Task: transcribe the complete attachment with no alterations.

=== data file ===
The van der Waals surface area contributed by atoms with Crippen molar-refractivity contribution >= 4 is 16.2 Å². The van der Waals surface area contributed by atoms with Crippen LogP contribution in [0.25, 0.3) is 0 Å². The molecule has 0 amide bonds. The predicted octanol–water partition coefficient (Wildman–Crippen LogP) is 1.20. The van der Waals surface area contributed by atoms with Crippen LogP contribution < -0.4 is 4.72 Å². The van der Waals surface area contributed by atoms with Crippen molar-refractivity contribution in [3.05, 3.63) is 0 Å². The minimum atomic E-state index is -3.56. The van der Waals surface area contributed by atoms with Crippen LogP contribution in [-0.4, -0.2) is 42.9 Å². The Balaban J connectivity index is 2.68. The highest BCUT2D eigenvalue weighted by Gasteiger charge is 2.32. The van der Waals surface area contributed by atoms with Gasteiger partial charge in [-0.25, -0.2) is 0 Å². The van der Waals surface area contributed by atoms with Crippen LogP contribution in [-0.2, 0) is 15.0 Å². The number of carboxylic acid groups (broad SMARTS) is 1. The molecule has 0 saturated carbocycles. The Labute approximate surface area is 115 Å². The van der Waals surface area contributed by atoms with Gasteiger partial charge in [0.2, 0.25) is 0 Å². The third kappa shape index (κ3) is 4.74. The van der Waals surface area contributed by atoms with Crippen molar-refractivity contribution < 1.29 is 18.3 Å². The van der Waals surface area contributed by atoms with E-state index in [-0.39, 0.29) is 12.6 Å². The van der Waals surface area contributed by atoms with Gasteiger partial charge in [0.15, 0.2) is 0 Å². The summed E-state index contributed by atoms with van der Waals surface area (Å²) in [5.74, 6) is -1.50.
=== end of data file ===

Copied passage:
The van der Waals surface area contributed by atoms with Crippen molar-refractivity contribution >= 4 is 16.2 Å². The van der Waals surface area contributed by atoms with Crippen LogP contribution in [0.25, 0.3) is 0 Å². The molecule has 0 amide bonds. The predicted octanol–water partition coefficient (Wildman–Crippen LogP) is 1.20. The van der Waals surface area contributed by atoms with Crippen LogP contribution < -0.4 is 4.72 Å². The van der Waals surface area contributed by atoms with Crippen molar-refractivity contribution in [3.05, 3.63) is 0 Å². The minimum atomic E-state index is -3.56. The van der Waals surface area contributed by atoms with Crippen LogP contribution in [-0.4, -0.2) is 42.9 Å². The Balaban J connectivity index is 2.68. The highest BCUT2D eigenvalue weighted by Gasteiger charge is 2.32. The van der Waals surface area contributed by atoms with Gasteiger partial charge in [-0.25, -0.2) is 0 Å². The van der Waals surface area contributed by atoms with Crippen LogP contribution in [-0.2, 0) is 15.0 Å². The number of carboxylic acid groups (broad SMARTS) is 1. The molecule has 0 saturated carbocycles. The Labute approximate surface area is 115 Å². The van der Waals surface area contributed by atoms with Gasteiger partial charge in [0.2, 0.25) is 0 Å². The third kappa shape index (κ3) is 4.74. The van der Waals surface area contributed by atoms with Crippen molar-refractivity contribution < 1.29 is 18.3 Å². The van der Waals surface area contributed by atoms with E-state index in [-0.39, 0.29) is 12.6 Å². The van der Waals surface area contributed by atoms with Gasteiger partial charge in [0.15, 0.2) is 0 Å². The summed E-state index contributed by atoms with van der Waals surface area (Å²) in [5.74, 6) is -1.50.